She was confirmed by the full Senate by voice vote on March 22, 2013. She received her commission on March 26, 2013 and was sworn in by Justice Breyer in May 2013.
During her time on the District Court, Jackson wrote multiple decisions adverse to the positions of the Trump administration. In her opinion ordering Trump’s former White House counsel Donald McGahn to comply with a legislative subpoena, she wrote “presidents are not kings”. Jackson handled a number of challenges to executive agency actions that raised questions of administrative law. She also issued rulings in several cases that gained particular political attention.
Bloomberg Law reported in spring 2021 that conservative activists were pointing to certain decisions by Jackson that had been reversed on appeal as a “potential blemish on her record”. In 2019, Jackson ruled that provisions in three Trump executive orders conflicted with federal employee rights to collective bargaining. Her decision was reversed unanimously by the D.C. Circuit.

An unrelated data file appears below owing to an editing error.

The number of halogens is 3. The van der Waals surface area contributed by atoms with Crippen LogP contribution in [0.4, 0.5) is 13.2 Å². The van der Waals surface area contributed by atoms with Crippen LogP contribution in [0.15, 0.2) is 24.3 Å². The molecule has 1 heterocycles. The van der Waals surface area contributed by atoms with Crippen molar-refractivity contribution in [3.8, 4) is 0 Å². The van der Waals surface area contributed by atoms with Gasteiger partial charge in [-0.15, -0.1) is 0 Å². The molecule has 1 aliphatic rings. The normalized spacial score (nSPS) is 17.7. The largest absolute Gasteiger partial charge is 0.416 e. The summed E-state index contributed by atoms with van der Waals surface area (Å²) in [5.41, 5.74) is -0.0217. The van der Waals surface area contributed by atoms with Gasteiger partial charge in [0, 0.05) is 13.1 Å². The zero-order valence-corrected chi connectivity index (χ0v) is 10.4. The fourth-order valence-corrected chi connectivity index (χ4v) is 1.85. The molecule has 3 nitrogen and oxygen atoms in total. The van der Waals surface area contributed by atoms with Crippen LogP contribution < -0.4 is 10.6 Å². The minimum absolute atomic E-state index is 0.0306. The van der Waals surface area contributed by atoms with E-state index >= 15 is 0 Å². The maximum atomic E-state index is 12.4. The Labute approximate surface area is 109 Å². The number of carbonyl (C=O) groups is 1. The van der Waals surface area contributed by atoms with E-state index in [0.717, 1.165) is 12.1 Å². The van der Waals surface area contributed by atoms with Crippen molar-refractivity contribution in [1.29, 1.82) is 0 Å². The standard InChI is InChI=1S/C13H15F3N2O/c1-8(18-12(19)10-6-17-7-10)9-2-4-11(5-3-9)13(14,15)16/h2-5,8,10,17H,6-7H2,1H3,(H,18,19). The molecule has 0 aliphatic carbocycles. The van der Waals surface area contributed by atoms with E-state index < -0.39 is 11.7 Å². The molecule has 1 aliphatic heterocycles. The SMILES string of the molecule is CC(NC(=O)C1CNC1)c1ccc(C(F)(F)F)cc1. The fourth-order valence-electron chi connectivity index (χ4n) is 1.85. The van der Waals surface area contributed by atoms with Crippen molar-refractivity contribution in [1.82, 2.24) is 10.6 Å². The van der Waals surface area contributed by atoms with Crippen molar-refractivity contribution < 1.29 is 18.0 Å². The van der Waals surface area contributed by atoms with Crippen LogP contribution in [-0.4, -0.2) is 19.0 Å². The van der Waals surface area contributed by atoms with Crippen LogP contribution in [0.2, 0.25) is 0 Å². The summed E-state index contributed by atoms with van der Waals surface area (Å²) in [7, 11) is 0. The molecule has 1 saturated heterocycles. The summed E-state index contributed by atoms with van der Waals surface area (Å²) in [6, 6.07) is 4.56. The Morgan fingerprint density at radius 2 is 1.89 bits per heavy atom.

Another 2019 decision, involving a challenge to a Department of Homeland Security decision to expand the agency’s definition of which noncitizens could be deported, was also reversed by the D.C. Circuit. Nan Aron, president of the liberal Alliance for Justice, defended Jackson’s record, saying Jackson “has written nearly 600 opinions and been reversed less than twelve times”.
In American Meat Institute v. U.S. Department of Agriculture (2013), Jackson rejected the meat packing industry’s request for a preliminary injunction to block a U.S. Department of Agriculture rule requiring them to identify animals’ country of origin. Jackson found that the rule likely did not violate the First Amendment.